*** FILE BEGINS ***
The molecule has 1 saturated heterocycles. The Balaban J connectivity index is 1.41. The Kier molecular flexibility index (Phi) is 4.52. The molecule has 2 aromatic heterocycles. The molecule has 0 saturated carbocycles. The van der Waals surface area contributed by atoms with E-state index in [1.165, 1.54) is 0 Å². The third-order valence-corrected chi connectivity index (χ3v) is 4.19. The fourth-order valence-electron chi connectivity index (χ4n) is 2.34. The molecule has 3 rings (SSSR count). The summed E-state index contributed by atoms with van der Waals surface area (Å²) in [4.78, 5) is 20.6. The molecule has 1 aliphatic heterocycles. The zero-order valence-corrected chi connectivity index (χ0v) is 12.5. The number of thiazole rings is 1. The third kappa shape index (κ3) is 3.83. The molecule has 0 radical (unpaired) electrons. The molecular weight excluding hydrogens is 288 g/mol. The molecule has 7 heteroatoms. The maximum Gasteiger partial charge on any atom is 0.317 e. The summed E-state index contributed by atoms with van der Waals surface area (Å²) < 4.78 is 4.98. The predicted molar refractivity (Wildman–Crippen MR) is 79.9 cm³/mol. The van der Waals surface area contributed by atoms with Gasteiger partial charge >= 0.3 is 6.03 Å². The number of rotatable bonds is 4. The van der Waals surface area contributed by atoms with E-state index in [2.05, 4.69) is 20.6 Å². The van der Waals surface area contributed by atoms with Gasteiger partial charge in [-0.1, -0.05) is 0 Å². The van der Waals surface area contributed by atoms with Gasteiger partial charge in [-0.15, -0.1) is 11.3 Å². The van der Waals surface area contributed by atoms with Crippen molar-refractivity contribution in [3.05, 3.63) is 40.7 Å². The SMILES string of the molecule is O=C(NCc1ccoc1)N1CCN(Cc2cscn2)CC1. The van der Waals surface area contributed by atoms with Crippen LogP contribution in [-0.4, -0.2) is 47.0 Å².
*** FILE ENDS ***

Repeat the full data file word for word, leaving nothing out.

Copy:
The molecule has 1 saturated heterocycles. The Balaban J connectivity index is 1.41. The Kier molecular flexibility index (Phi) is 4.52. The molecule has 2 aromatic heterocycles. The molecule has 0 saturated carbocycles. The van der Waals surface area contributed by atoms with E-state index in [1.165, 1.54) is 0 Å². The third-order valence-corrected chi connectivity index (χ3v) is 4.19. The fourth-order valence-electron chi connectivity index (χ4n) is 2.34. The molecule has 3 rings (SSSR count). The summed E-state index contributed by atoms with van der Waals surface area (Å²) in [4.78, 5) is 20.6. The molecule has 1 aliphatic heterocycles. The zero-order valence-corrected chi connectivity index (χ0v) is 12.5. The number of thiazole rings is 1. The third kappa shape index (κ3) is 3.83. The molecule has 0 radical (unpaired) electrons. The molecular weight excluding hydrogens is 288 g/mol. The molecule has 7 heteroatoms. The maximum Gasteiger partial charge on any atom is 0.317 e. The summed E-state index contributed by atoms with van der Waals surface area (Å²) < 4.78 is 4.98. The predicted molar refractivity (Wildman–Crippen MR) is 79.9 cm³/mol. The van der Waals surface area contributed by atoms with Gasteiger partial charge >= 0.3 is 6.03 Å². The number of rotatable bonds is 4. The van der Waals surface area contributed by atoms with E-state index in [2.05, 4.69) is 20.6 Å². The van der Waals surface area contributed by atoms with Gasteiger partial charge in [-0.1, -0.05) is 0 Å². The van der Waals surface area contributed by atoms with Gasteiger partial charge in [-0.15, -0.1) is 11.3 Å². The van der Waals surface area contributed by atoms with Crippen molar-refractivity contribution in [3.05, 3.63) is 40.7 Å². The SMILES string of the molecule is O=C(NCc1ccoc1)N1CCN(Cc2cscn2)CC1. The van der Waals surface area contributed by atoms with Crippen LogP contribution in [-0.4, -0.2) is 47.0 Å².